In the hospital recovering from his living donor kidney transplant, a patient at Rush University Medical Center asked his family to bring him books he loved but hadn't studied for a while. The new organ was functioning so well that it had already eradicated many symptoms of his kidney disease, including the mental fogginess that had for months prevented him from focusing on his books.
"That’s the great thing about living donor kidney transplant," says Edward Hollinger, MD, PhD, a transplant surgeon at Rush. "Kidneys from living donors often work so well, so fast that you see a dramatic change in a very short amount of time."
A Serious Problem
When kidneys are working well, they filter waste substances from the blood, produce a hormone that stimulates red blood cells, and help control the volume of fluid in the body. Kidney disease — which can result from diabetes, high blood pressure and other disorders — occurs when the kidneys stop performing these functions properly. It can cause a range of symptoms and health problems, including nausea and vomiting, mental fogginess, low bone density, poor nutritional health, high blood pressure, shortness of breath and even death. In addition to living donor transplant, treatments include kidney transplant from a deceased donor and dialysis, a procedure that must be performed routinely to filter impurities from the blood that the kidneys would normally remove.
An Advantageous Solution
For kidney transplant candidates, getting an organ from a living donor can make a big difference. Nearly 90,000 people in the United States are on a waiting list to receive a kidney, but fewer than 10 percent of those people are likely to receive one from a deceased donor within a given year; those who receive a donation from a living family member or friend can bypass the waiting list, getting a new kidney within months rather than years.
Moreover, kidneys from living donors — like the one Hollinger's patient received — usually begin functioning much more quickly than kidneys from deceased donors, which can sometimes take weeks to begin working normally.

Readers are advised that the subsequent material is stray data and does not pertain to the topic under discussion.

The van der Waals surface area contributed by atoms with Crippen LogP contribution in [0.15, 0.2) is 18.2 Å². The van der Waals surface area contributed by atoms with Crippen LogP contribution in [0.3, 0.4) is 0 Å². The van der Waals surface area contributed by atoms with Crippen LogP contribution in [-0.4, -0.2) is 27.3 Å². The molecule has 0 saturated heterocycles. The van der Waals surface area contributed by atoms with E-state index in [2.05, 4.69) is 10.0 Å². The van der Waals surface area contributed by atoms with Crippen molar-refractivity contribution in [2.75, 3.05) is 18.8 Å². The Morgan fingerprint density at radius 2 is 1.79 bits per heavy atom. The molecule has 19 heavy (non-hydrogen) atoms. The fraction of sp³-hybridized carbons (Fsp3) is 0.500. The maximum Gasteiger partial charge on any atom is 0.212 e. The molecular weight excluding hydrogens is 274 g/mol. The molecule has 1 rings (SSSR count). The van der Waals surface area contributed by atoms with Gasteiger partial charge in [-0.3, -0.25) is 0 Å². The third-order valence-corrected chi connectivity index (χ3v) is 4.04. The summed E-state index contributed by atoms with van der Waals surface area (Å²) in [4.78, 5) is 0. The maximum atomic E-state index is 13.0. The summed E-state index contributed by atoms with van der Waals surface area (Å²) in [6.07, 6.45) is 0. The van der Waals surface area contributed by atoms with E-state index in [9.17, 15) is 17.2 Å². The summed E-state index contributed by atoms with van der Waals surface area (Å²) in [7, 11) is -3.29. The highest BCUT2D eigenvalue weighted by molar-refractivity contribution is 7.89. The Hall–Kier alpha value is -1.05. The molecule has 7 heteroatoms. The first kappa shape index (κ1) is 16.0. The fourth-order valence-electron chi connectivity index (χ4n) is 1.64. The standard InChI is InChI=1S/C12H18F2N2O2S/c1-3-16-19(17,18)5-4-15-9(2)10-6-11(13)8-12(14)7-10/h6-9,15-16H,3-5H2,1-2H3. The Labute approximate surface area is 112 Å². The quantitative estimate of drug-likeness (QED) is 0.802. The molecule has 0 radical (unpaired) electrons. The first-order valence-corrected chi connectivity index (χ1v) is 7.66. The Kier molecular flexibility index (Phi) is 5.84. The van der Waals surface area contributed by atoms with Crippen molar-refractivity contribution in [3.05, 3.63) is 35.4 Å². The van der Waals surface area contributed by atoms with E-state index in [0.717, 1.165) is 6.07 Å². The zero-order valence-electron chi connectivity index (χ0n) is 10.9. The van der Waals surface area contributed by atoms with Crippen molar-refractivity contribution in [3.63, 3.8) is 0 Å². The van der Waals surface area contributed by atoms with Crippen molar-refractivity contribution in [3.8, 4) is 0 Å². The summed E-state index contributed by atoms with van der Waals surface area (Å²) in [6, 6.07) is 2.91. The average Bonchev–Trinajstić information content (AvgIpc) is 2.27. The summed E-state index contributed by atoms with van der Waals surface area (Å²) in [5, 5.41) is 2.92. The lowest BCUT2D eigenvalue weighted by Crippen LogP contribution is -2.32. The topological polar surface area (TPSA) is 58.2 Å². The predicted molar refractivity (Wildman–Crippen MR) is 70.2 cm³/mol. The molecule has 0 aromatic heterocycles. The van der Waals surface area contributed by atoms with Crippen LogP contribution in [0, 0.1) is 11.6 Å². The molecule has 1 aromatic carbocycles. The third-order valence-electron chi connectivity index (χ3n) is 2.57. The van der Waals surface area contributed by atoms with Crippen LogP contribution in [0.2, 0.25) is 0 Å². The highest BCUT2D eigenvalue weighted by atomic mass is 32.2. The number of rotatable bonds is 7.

A Big Decision
Living donors undergo an extensive medical evaluation to ensure the health of their kidneys as well as their own health and safety. Thanks in part to this evaluation process, living kidney donation causes few complications and carries little medical risk for the donor. (When a surgeon removes one kidney, the donor's remaining kidney generally starts working harder to make up for the lost functionality.)
But that doesn’t mean the decision to donate — or to ask a friend or family member for a kidney — is easy. "It's very challenging for recipients to approach potential donors," says Richard Reyes, RN, a living donor transplant coordinator at Rush. "They know this person's going to go into surgery, and however safe it is, it's not something to take lightly."
Hollinger and Reyes advise potential recipients to present the issue directly and factually by describing in detail to potential donors everything involved in living donation and allowing them time to consider the issue carefully and make up their own minds.
The decision to help a loved one get well comes with the stress of undergoing a major medical procedure, Reyes points out, but it also can be deeply gratifying. "Anxiety naturally mounts as the procedure gets closer," he says. "But then, when I see donors for their follow-up visits, there's often a very deep satisfaction. I notice a difference within them."
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Please note: All physicians featured in Discover Rush Online are on the medical faculty of Rush University Medical Center. Some of the physicians featured are in private practice and, as independent practitioners, are not agents or employees of Rush University Medical Center.
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